Yale-NUS College, National University of Singapore, 16 College Avenue West, 138527, Singapore, 16 College Avenue West.
    Chen, Jia Ching
    University of California, Santa Barbara, Department of Global Studies, Social Sciences & Media Studies Building, Santa Barbara, CA, 93106-7065, USA.
    Ernstson, Henrik
    KTH, School of Architecture and the Built Environment (ABE), Sustainable development, Environmental science and Engineering, Strategic Sustainability Studies.
    BLOCOS URBANISM: Capitalism and Modularity in the Making of Contemporary Luanda2023In: International Journal of Urban and Regional Research, ISSN 0309-1317, E-ISSN 1468-2427, Vol. 47, no 5, p. 809-832Article in journal (Refereed)
    Abstract [en]

    In this article we portray and unpack the fabric of urban expansion in contemporary Luanda. In doing so, we examine interdependencies and complementarities between the organization of oil extraction off the coast of Angola, the emergence of particular modalities of modernist city planning for the expansion of its capital city, and the proliferation of cement blocks in the making of new urban forms throughout its burgeoning peripheries. By showing how urban development has unfolded through the interconnected realization of multiple kinds of systematizing blocks—namely oil blocks, city blocks and cement blocks—we analyse key material components in the production of new markets and urban spaces in the Angolan capital. By tracing forms of capitalism and modularity in the making of contemporary Luanda, we develop the concept of blocos urbanism to draw attention to modes of standardization and the production of legibility in contemporary processes of urbanization. Through this study, we aim to contribute to the conceptual apparatus for deciphering our global urban condition.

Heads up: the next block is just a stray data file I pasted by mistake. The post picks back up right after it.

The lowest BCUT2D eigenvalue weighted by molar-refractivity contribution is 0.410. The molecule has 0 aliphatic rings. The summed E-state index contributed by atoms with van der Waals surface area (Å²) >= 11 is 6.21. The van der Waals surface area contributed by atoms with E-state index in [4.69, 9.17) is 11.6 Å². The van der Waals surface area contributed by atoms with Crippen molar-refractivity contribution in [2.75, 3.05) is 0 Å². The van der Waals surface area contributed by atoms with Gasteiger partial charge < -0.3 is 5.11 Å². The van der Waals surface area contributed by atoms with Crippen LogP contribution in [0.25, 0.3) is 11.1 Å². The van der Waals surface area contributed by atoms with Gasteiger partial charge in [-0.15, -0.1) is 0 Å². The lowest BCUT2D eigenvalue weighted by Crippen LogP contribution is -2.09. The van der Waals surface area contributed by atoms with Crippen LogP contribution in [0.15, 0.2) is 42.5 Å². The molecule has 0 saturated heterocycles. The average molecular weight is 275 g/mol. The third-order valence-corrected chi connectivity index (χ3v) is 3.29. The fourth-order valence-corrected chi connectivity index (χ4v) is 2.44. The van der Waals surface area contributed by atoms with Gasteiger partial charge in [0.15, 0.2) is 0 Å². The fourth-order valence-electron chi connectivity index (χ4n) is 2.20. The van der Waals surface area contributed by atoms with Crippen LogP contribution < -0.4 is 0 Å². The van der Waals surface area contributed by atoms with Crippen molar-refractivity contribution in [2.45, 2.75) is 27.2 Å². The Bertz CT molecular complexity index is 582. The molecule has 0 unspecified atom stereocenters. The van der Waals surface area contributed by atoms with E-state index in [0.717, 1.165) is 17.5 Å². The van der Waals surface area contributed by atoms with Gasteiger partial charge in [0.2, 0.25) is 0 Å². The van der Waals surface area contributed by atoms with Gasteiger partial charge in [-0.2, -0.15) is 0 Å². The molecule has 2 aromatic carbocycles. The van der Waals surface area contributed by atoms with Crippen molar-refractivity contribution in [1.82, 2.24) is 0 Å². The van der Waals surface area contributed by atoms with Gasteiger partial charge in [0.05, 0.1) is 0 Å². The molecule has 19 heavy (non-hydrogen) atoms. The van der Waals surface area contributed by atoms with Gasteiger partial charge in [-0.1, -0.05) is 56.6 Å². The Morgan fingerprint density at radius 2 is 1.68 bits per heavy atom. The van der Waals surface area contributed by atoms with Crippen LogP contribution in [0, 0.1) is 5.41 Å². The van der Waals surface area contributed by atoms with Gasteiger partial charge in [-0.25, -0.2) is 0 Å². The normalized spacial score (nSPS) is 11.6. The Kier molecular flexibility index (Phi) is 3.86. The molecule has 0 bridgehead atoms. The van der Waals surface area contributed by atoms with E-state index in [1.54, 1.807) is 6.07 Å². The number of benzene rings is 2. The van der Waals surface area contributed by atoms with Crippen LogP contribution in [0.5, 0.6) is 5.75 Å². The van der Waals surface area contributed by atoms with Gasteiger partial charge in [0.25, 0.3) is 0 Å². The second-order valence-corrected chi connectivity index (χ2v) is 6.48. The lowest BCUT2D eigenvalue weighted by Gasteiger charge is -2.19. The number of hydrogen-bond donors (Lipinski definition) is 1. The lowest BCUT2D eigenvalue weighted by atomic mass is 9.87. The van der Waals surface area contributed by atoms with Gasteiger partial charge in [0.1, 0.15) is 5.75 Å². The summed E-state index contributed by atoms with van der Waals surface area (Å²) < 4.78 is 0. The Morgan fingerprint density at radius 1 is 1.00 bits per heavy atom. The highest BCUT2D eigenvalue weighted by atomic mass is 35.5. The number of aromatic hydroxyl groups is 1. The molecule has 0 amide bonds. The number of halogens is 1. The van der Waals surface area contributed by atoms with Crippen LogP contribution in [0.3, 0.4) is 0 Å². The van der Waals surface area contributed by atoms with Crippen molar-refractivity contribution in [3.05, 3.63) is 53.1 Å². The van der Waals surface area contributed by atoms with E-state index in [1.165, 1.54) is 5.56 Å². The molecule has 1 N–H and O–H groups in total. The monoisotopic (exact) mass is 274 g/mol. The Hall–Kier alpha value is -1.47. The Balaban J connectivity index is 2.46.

• 68.
    Cars, Göran
    et al.
    KTH, School of Architecture and the Built Environment (ABE).
    Healey, P.
    United Kingdom.
    Madanipour, A.
    United Kingdom.
    De Maghãlhaes, C.
    United Kingdom.
    Preface2017In: Urban Governance, Institutional Capacity and Social Milieux, Taylor & Francis, 2017, p. xi-xivChapter in book (Refereed)
  • 69.
    Cars, Göran
    et al.
    KTH, School of Architecture and the Built Environment (ABE).
    Healey, P.
    United Kingdom.
    Madanipour, A.
    United Kingdom.
    De Maghãlhaes, C.
    United Kingdom.
    Urban governance, institutional capacity and social milieux2017Book (Other academic)
    Abstract [en]